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At present, on the labor market, no one is a beginner in the true sense of the word. There are debutants, but also there is a lot of information and recommendations on how to behave in the interview and how to answer the questions of the recruiter. So avoid these beginner mistakes, whether you're at the first interview or you already have a lot in the quiver of experiences.
One of the most important things you should know about job interviews is that the recruiters in front of you are people. Of course, they have quite a lot of authority in this context in which you want a job in their company, but it should not be forgotten that the interview is, in fact, an open discussion. As long as you actively participate in it and answer honestly, you have a great chance to leave a good impression. Of course, if this idea does not calm you down, then it does not spoil better home preparation and a set of well-defined rules that you can always walk around after you go looking for a job. Discover how to avoid a series of beginner mistakes in the interview below.
It has happened to me to go for interviews for small companies that have just entered the market, or companies with strong links to the corporate area that did not promote their services directly on their site. It has been hard for me to find information about these firms, but I tried, and when I got the question, "What do you know about our company?" I was able to answer honestly with the minimum of information found and say I'm curious to find out more.
It is extremely important to know what company you are going to, or even what company you are going to hire, both for you personally and for your future plans as well as the recruiter, because it demonstrates that you are really interested in the job. It's all the more important to know what the job requires, so do not hesitate to recite the job announcement when you get the invitation to the interview.
Tip: Copy job announcement to you on your computer as if the employer closes it during interviews to get it quickly.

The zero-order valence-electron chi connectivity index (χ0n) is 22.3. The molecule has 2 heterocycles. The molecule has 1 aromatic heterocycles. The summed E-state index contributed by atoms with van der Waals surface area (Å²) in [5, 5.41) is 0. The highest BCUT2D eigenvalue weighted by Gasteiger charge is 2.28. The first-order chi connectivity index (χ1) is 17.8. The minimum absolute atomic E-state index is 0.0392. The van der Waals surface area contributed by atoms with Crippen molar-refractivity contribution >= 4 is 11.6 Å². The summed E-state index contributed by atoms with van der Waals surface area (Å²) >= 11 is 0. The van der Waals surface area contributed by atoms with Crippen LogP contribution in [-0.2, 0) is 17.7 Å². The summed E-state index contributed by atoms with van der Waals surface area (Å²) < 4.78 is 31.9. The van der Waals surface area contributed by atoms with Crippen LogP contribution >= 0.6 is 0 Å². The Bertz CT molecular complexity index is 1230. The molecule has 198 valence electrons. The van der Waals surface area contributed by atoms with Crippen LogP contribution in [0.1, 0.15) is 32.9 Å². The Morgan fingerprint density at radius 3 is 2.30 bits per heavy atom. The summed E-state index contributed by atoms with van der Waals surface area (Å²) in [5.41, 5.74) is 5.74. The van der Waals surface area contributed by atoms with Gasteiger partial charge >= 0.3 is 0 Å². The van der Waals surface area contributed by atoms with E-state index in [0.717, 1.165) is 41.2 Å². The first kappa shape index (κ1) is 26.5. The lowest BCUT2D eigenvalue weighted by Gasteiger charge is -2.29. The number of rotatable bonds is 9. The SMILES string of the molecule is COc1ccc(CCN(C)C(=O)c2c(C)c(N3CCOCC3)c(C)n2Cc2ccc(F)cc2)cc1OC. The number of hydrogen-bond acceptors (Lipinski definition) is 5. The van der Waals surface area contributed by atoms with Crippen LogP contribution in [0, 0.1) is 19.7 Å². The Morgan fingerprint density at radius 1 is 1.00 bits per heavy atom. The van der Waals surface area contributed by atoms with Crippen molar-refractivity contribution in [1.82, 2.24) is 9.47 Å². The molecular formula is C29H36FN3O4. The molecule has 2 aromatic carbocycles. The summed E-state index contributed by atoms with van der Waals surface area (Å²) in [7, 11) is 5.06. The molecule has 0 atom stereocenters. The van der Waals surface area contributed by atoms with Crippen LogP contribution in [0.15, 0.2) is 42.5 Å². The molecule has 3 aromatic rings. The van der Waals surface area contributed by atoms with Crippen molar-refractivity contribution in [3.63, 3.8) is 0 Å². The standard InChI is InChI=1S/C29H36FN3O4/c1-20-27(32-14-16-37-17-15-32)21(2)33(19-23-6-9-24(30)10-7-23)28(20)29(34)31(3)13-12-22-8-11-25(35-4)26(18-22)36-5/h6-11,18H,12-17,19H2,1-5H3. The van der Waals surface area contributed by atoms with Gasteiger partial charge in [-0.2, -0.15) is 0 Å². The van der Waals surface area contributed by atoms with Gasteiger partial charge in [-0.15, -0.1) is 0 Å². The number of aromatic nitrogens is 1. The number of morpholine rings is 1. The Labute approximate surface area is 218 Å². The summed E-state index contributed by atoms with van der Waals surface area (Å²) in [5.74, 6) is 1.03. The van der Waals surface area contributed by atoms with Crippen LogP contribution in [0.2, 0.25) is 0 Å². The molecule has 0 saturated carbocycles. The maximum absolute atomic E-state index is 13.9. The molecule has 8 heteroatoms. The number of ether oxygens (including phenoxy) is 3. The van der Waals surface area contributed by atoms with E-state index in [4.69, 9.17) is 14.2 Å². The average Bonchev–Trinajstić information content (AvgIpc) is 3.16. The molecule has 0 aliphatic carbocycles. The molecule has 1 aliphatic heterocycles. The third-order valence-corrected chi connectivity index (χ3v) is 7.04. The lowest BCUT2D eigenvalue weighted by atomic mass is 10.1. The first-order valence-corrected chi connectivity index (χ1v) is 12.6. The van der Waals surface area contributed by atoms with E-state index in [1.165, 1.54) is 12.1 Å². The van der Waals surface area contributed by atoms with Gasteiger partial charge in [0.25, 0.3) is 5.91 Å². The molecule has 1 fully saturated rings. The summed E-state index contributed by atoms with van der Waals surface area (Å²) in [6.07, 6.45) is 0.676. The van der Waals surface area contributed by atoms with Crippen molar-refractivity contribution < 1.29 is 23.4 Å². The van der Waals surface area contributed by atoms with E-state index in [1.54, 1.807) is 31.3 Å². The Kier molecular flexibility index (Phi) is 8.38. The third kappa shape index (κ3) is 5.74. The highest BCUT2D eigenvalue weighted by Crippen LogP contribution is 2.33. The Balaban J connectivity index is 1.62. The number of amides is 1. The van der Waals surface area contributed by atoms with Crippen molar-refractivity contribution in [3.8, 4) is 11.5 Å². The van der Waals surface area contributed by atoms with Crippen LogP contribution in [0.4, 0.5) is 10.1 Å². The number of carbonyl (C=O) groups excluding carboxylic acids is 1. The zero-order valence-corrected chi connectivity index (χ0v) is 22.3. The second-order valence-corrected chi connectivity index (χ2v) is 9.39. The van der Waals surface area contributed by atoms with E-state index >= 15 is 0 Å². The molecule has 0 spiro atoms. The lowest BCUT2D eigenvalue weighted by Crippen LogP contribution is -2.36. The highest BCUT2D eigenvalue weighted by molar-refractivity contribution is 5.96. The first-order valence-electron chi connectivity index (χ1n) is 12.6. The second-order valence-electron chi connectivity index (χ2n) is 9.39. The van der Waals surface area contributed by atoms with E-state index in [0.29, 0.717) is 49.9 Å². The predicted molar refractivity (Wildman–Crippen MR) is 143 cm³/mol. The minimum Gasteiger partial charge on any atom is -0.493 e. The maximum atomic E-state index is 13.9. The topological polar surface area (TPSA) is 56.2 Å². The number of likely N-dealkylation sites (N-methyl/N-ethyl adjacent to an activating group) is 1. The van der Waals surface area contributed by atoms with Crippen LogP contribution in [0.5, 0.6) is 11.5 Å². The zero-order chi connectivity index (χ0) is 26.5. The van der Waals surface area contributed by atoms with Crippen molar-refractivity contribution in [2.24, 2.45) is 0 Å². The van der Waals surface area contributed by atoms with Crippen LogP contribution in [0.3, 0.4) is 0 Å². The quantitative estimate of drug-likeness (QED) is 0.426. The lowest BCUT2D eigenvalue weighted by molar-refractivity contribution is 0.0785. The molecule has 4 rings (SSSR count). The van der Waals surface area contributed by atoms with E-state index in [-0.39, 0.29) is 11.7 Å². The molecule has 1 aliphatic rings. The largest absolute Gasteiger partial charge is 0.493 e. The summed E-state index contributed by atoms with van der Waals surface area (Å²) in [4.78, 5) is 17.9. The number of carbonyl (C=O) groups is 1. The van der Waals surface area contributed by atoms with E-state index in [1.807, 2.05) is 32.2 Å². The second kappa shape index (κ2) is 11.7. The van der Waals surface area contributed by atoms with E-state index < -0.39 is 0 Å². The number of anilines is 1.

As I said earlier, the recruits are also people and will understand your anxiety. So do not combine the panic you feel with the fear that you will leave them a bad impression. Try to calm yourself during the interview and focus on the questions you get.
You also need to understand that if your level of anxiety does not allow you to link two coherent phrases in a response and prevents you from giving the recruiter an overview of how you are at work then you are likely to choose another candidate. It has nothing to do with you personally. The Human Resources Specialist should simply ensure that he chooses the most capable candidate.
Tip: Prepare yourself so well for the interview so you will not be afraid.
If the interviewer does not specifically ask you to answer a one-word question, you have to assume that longer answers are indicated. Of course, you do not need to support an entire monologue every time, but it's important to have a coherent speech about your experience, industry and the job you applied to.
It is also essential that you also ask your questions, the job, and the company. First of all, because it tells the recruiter that you are really interested in the position and secondly because it provides you with more information that will help you make a decision when you get the offer. Do you accept the new job or ask for a counterpart from your current employer?
Tip: write your questions on an agenda or phone and do not be afraid to drop the list at the end of the interview.
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